Background: The aim of this study was to compare the diagnostic performance obtained from direct digital radiographic images (in their original form and after applying a grey-scale inversion) and conventional film in the detection of artificial periimplant cancellous bone lesions.
Methods: Four titanium implants were placed into the cancellous bone of a dry mandible and increasingly larger bone defects were created in their approximal sites. Radiographs were taken using conventional film and a digital charge-coupled device sensor. Twelve observers estimated three series of images (conventional, digital original, digital inverse) on a 5-point confidence scale. Data were evaluated statistically by analysis of variance and the sensitivity, specificity and accuracy of the three imaging modalities were calculated.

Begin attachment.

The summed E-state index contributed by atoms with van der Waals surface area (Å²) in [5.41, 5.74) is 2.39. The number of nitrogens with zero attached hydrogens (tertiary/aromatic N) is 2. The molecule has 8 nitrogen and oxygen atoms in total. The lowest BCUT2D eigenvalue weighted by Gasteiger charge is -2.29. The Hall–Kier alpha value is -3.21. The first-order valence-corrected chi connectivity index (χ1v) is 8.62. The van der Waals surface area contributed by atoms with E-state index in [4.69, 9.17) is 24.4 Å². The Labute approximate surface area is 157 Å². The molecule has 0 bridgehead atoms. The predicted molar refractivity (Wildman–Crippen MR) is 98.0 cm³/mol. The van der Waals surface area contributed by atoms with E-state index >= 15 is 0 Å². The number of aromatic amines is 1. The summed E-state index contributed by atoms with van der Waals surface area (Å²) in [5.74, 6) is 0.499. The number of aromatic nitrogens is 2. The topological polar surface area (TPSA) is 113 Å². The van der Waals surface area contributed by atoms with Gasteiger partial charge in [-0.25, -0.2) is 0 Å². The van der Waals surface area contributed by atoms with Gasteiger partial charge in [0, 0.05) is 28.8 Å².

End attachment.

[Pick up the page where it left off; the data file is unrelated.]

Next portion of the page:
Results: Total mean observer confidence scores increased as the size of the defect also increased. No statistically significant differences were found among the three images for the absence of defect and the defect that corresponds to the smallest bur size. Significant differences were found for larger bur sizes between the conventional image and the two digital images and for the largest bur size between the digital inverse and the other two images. Specificity was high and sensitivity relatively low.
Conclusions: Peri-implant bone lesions must exceed a certain size to be confidently detected but the lesion absence is detected equally well with all three imaging modalities.